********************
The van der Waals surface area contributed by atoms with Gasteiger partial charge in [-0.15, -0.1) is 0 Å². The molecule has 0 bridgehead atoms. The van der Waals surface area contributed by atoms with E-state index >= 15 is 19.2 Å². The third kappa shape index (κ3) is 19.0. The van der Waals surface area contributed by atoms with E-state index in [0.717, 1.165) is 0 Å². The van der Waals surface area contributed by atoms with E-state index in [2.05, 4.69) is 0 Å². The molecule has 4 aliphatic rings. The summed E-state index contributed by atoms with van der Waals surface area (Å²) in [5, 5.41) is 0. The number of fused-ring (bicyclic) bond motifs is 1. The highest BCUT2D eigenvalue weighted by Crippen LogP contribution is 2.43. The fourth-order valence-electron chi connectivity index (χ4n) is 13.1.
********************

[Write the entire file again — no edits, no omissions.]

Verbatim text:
The van der Waals surface area contributed by atoms with Gasteiger partial charge in [-0.15, -0.1) is 0 Å². The molecule has 0 bridgehead atoms. The van der Waals surface area contributed by atoms with E-state index >= 15 is 19.2 Å². The third kappa shape index (κ3) is 19.0. The van der Waals surface area contributed by atoms with E-state index in [0.717, 1.165) is 0 Å². The van der Waals surface area contributed by atoms with E-state index in [2.05, 4.69) is 0 Å². The molecule has 4 aliphatic rings. The summed E-state index contributed by atoms with van der Waals surface area (Å²) in [5, 5.41) is 0. The number of fused-ring (bicyclic) bond motifs is 1. The highest BCUT2D eigenvalue weighted by Crippen LogP contribution is 2.43. The fourth-order valence-electron chi connectivity index (χ4n) is 13.1.